The medical tradition that developed in the lands of Islam during the medieval period (c. 650--1500) has, like few others, influenced the fates and fortunes of countless human beings. It is the story of contact and cultural exchange across countries and creeds, affecting caliphs, kings, courtiers, courtesans, and the common crowd. In addition to being fascinating in its own right, it formed the roots from which modern Western medicine arose. Contrary to the stereotypical picture, medieval Islamic medicine was not simply a conduit for Greek ideas, but was a locus for innovation and change. The book is organised around five topics: the emergence of medieval Islamic medicine and its intense cross-pollination with other cultures, the theoretical medical framework, the function of physicians within the larger society, the medical care as seen through preserved case histories, and the role of magic and devout religious invocations in scholarly as well as everyday medicine. A concluding chapter on the 'afterlife' concerns the impact of medieval Islamic medicine upon the European medical tradition and its continued practice today.
The aim of this book is not to compress the entire history of medieval Islamic medicine into a single small volume. Rather, it presents an overview, highlighted with particular examples.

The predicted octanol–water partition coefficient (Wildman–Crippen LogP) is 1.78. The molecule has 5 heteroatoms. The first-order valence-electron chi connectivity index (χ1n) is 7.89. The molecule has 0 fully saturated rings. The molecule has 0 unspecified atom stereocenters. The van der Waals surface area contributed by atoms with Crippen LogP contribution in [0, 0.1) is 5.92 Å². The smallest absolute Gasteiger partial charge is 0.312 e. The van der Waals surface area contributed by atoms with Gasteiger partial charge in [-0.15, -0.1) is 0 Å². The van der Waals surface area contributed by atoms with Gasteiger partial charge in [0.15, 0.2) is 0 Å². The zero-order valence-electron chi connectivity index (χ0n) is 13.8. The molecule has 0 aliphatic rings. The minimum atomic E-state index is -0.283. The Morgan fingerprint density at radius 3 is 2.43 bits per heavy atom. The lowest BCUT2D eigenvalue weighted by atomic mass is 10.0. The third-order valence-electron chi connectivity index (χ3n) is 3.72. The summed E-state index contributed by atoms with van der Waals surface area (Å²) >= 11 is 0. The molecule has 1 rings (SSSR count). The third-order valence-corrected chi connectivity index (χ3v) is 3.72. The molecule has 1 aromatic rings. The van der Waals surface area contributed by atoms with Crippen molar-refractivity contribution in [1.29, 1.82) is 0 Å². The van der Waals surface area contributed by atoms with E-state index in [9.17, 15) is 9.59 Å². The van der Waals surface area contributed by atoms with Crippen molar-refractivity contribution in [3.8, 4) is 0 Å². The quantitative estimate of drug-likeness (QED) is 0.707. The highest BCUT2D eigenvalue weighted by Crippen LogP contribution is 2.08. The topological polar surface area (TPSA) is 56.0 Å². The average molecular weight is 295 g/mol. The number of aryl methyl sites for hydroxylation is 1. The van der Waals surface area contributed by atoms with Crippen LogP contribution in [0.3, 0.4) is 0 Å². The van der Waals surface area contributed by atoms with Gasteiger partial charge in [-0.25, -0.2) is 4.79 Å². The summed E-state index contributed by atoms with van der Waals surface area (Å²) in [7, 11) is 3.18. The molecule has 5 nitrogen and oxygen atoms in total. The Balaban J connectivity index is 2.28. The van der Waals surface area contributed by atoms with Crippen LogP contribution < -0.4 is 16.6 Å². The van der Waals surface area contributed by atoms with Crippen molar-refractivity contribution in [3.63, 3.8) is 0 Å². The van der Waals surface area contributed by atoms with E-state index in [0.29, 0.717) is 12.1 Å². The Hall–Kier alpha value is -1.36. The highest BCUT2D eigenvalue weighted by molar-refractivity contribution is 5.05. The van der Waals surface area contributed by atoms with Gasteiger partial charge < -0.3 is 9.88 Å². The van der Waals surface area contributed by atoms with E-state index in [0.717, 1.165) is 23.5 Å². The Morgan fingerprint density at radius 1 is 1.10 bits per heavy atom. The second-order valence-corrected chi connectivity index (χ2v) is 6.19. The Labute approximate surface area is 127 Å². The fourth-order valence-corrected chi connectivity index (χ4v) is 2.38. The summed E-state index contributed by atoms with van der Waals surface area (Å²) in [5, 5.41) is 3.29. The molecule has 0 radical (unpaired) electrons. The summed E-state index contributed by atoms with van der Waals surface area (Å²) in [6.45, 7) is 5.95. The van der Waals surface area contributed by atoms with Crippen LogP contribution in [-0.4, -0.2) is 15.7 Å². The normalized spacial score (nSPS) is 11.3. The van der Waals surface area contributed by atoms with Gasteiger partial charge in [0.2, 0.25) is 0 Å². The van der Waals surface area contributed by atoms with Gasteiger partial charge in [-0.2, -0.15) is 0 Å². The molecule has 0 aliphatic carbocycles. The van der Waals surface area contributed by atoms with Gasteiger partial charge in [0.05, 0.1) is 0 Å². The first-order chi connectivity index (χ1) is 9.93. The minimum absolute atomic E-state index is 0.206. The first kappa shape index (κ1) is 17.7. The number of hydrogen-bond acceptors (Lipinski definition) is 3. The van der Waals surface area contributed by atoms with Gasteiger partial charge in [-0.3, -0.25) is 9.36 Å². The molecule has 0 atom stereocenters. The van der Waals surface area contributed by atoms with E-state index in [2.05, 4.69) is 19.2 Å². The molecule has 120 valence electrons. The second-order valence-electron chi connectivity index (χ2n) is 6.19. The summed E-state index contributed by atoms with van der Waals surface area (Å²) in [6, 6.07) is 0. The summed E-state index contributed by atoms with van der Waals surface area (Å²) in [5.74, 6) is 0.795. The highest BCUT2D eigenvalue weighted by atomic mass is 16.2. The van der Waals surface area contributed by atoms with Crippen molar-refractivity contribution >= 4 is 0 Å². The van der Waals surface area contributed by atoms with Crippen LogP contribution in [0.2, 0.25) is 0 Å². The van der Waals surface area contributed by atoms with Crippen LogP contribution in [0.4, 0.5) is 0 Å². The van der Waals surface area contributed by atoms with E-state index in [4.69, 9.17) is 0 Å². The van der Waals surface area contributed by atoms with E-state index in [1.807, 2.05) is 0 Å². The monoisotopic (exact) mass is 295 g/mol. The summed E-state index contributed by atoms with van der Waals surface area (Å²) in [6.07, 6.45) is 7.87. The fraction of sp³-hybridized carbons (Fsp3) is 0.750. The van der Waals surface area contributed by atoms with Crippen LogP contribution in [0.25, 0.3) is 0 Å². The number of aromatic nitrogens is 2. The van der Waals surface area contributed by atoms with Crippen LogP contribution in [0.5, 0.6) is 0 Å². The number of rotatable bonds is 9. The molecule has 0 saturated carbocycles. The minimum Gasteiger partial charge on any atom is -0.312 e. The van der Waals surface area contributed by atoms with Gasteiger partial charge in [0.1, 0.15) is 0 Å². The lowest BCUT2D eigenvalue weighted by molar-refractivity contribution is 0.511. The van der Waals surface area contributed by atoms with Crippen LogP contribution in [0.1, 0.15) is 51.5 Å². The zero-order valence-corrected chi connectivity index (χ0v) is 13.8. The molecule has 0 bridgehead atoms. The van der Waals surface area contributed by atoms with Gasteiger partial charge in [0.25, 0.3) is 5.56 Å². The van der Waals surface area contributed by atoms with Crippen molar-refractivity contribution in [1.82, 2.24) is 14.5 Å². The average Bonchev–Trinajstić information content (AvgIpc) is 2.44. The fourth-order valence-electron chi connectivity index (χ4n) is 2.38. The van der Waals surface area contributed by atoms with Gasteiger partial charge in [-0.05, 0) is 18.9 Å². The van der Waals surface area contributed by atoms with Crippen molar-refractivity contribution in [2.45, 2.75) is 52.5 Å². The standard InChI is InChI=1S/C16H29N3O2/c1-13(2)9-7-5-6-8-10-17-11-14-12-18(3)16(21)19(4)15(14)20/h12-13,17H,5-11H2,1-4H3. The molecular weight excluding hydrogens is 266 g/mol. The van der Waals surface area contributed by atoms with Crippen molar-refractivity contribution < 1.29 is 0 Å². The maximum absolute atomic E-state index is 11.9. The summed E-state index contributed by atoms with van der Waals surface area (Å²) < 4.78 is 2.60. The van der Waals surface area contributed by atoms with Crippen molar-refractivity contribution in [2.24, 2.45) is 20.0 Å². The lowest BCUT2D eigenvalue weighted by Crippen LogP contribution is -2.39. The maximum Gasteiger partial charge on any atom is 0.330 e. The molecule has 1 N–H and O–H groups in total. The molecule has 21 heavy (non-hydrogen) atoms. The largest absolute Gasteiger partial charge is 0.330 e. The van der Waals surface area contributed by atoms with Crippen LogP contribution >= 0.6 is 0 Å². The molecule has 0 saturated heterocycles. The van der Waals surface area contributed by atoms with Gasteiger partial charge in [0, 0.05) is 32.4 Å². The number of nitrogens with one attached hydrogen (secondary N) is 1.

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(234mm x 156mm x 23mm)
Edinburgh University Press
Publisher: Edinburgh University Press
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Author Biography - Peter E. Pormann
Peter E. Pormann is a Wellcome Trust Lecturer in the Department of Classics and Ancient History at the University of Warwick. He studied in Paris (Sorbonne), Hamburg, Tubingen, and Leiden, and received a D.Phil. from the University of Oxford in 2002. He won The Hellenic Foundation's 2003 Award for the best doctoral thesis in the United Kingdom, in the Byzantine/Medieval History category, and is the author of The Oriental Tradition of Paul of Aegina's 'Pragmateia' (2004). Emilie Savage-Smith is Professor of the History of Islamic Science at the Oriental Institute and a senior research fellow of St. Cross College, both at the University of Oxford. Recent books include A Descriptive Catalogue of Oriental Manuscripts at St John's College, Oxford (Oxford University Press, 2005), Magic and Divination in Early Islam (Ashgate, 2004), Medieval Views of the Cosmos (Bodleian Library, 2004) and Science, Tools and Magic (Oxford University Press, 1997).